7 Reasons to Stay at a Job
Although jobs can be hard to come by nowadays, people are still quitting their jobs. According to an article from Business Insider, the number one reason Generation X workers leave their jobs is because they don’t trust the corporations they work for. Like in any relationship, trust is key.
But what about those employees who decide to stay? What are the reasons workers decide to stick it out and remain at a job for 10, 20 or even 30 years? Below are seven of the most common ‘stay factors’ when it comes to whether or not a worker will leave a job, areas to assess to make sure you’re retaining workers in your own company.
This is usually the biggest reason someone once considering switching jobs will decide to stay. Everyone enjoys getting extra money and, often, low wages are what push employees to seek new employment. This is especially helpful for the people who truly enjoy the work they do, but their salaries weren’t enough to cover daily expenses.
Studies have shown how important flexibility is for today’s worker, especially women. Providing flexible options for workers is another major reason people tend to stay in their current position. Sometimes the typical 9am to 5pm schedule doesn’t work for everyone. Changing schedule hours, for example 10-hour-shifts for four days a week, adding a work-from-home option and/or being flexible with an employee’s start and stop times makes a worker more prone to continue working for their current company as opposed to finding a more flexible employer.
Having the ability to be your own boss and have free reign comes in handy. Many workers like to do things in their own way; the hands-off approach is a must in the workplace. Those who have a certain level of independence are more apt to stay in their current positions because they’re not restricted, they don’t have boundaries and/or they’re able to work at their own pace and in their own order.
This may seem trivial, but you’d be surprised what a new office can get you. A lot of employees may enjoy the actual work they do, but not the space they’re forced to do it in. An upgrade to a larger office, an office with a window, an office with a nice view, or (for some) any type of office itself can go a long way in keeping employees content. Some workers don’t have a work space to call their own. Having a set space or office can mean a lot for workers because it helps them become comfortable and relaxed as they personalize their working area.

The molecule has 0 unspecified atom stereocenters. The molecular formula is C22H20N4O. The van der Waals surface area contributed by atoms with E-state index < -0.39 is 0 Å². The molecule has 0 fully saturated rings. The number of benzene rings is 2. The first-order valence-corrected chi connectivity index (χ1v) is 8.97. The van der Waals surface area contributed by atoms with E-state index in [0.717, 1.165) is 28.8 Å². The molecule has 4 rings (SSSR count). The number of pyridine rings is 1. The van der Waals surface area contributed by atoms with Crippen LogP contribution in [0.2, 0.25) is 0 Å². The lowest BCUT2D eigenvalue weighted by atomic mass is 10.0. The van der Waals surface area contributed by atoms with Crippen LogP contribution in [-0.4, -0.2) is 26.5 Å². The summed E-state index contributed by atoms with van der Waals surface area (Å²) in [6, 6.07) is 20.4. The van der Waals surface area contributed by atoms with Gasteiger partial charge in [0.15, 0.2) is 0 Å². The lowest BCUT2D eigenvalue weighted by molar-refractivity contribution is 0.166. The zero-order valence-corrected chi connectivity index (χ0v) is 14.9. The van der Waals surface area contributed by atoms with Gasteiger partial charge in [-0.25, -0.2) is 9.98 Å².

Many workers are either in or going back to school. Providing the option of funding a worker’s education (when it benefits the company) is a surefire way to keep employees on board. Getting a higher education is extremely expensive; so, the fact that a worker’s employer will foot the bill is a definite reason to stay with the company.
Trust in leadership
As stated before, most Generation X workers resign because they don’t trust the corporations they’re working for. Trust is huge in the employer-employee relationship. Employers have to trust that you as a worker will effectively perform the tasks required of you; they need to know that you’ll benefit the company for the money they’re paying you. Employees need to trust in the stability and security of an employer. They need to know that the company will provide them with the necessary tools to get the job done, provide professional development so they can advance in their careers and keep the business running so they will receive that much needed paycheck. If the trust is absent on either side, it’ll make for a strained relationship, which eventually results in ties being severed. The fact that employees trust and have confidence in the people who run the company and their direct managers is extremely important when it comes to employee retention.
A final reason why employees tend to stay at a job is because of the environment they work in. I’ve worked at many jobs where I simply enjoyed the culture of the company from the workers to the managers to how the company engaged employees and the community. If the worker feels like he or she belongs, like the individual is truly a part of the team, this will play a major role in him or her working at a company. If an employee feels disconnected or doesn’t like the company’s culture, it will be easier for him or her to leave.